Tag Archives: london gold

Hotter than July

30 June & 13 July 2010

All I see turns to brown
As the sun burns the ground’

Well it ain’t that often you’ll see Led Zeppelin lyrics quoted here (Kashmir in case you’re asking) but summer is definitely here and definitely hot. Before I get on talking about the 2 evening strolls this blog is about I s’pose I ought to say sorry that we’re still in London but like people say a lot these days, ‘We are where we are’, and I do live here.


The first stroll is more like stroll+ because it’s a 12k Richmond circular – down to the river, up to the park via Ham Common and then back for a few beers at the White Cross. All very standard stuff but no less enjoyable for all that and 28 other people obviously thought so too. Metropolitan Walkers are trying out new ideas to make their already incredibly successful evening strolls programme appeal to yet more London walkers.

The Thames is always a delight to walk beside but as we pass by Twickenham on the far bank I’m reminded that Alexander Pope made his home there from 1719, where he created his famous grotto and gardens. (They must be famous because there’s a pub, The Alexander Pope, commemorating them.) Pope’s entire life was affected by the penal law in force at the time upholding the status of the established Church of England, which banned Catholics from teaching, attending a university, voting, holding public office or living closer than 10 miles from the centre of London on pain of perpetual imprisonment. (Those were indeed harsh times.) Pope decorated the grotto with alabaster, marbles, and ores such as mundic and crystals. He also used Cornish diamonds, stalactites, spars, snakestones and spongestone. Here and there in the grotto he placed mirrors that were very expensive embellishments for those times. A camera obscura was installed to delight his visitors, of whom there were many. The serendipitous discovery of a spring during its excavations enabled the subterranean retreat to be filled with the relaxing sound of trickling water, which would quietly echo around the chambers. Although the house and gardens have long since been demolished, much of this grotto still survives and now lies beneath St James Independent School for boys, open to the public once a year.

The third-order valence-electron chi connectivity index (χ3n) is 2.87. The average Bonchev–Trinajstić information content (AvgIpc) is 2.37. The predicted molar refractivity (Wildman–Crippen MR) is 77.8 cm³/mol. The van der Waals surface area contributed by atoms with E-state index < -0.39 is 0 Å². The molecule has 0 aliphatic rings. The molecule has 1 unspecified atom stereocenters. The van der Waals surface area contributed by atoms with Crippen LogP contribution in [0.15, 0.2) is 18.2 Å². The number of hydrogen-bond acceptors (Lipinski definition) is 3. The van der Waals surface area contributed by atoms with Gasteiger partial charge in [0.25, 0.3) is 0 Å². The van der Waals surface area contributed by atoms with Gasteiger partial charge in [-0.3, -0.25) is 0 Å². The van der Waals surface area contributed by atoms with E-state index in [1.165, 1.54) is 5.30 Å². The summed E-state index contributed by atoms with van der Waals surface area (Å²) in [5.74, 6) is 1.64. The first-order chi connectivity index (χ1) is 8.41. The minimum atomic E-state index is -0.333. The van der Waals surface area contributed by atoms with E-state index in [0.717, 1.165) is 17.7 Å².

We return leaving Richmond Park and take time to admire the view from Richmond Hill down to the Thames. In spite of the words introducing this blog the scene is still remarkably verdant. The front markers had set a cracking pace and we polished off the 12k in two and a half hours leaving me plenty of time to enjoy some welcome Staropramen in the pub.

A coupla weeks later, with the ceaseless sun giving way to some light drizzle, (not enough for my garden I fear) I’m waiting outside Norbiton station just before 7 pm.  Clare’s leading this stroll as well and this time the invitation has been extended to the other London Rambler groups so we’ve got some representatives from South Bank, Hammersmith and Hampstead there as well. And very welcome they were too.

As we enter Richmond Park using the Kingston Gate we are welcomed by the gleeful cacophony of a flock of ring necked parakeets. These colourful birds thrive round here lighting up the skies with flashes of luminous green while dominating the dawn and dusk choruses with their airborne shrieks. There are estimated to be at least 6,000 Rose-ringed Parakeets (Psitticula kraneri) – often referred to as the Twickenham or Kingston Parakeets – flying wild in the South London suburbs. Their specific origins are unknown, but most likely they originated from a single pair of breeding parakeets which escaped or were released in the mid-1990s. Other origins, however, have been attributed to them: the most popular theory is that they escaped from Ealing Studios, during the filming of The African Queen (which was actually made in the Isleworth Studios) in 1951; they may have escaped from an aviary during the 1987 hurricane; and it has even been suggested that the pair released by Jimi Hendrix in Carnaby Street in the 1960s is to blame. (I really want the Hendrix urban legend to be true and vow to propagate it at every available opportunity!)

We exit the park at Ladderstile Gate and cross the road to the Coombe estate. Coombe is one of the more affluent private estates in south west London and is home to television personality Jimmy Tarbuck, tennis player Annabel Croft, while Rolling Stone Ronnie Wood also lives in an estate on Kingston Hill, located opposite to the entrance of Coombe Park. One of Saddam Hussein‘s daughters had a house in Golf Club Drive for a number of years, and Elisabeth Murdoch also lived here for several years. Dwight D. Eisenhower, when Supreme Allied Commander during WWII, lived at “Telegraph Cottage” in Coombe, which was adjacent to the golf course which he used at weekends. We finish the walk back at the station and then a good few of us repair to The Albert for some well earned London Gold.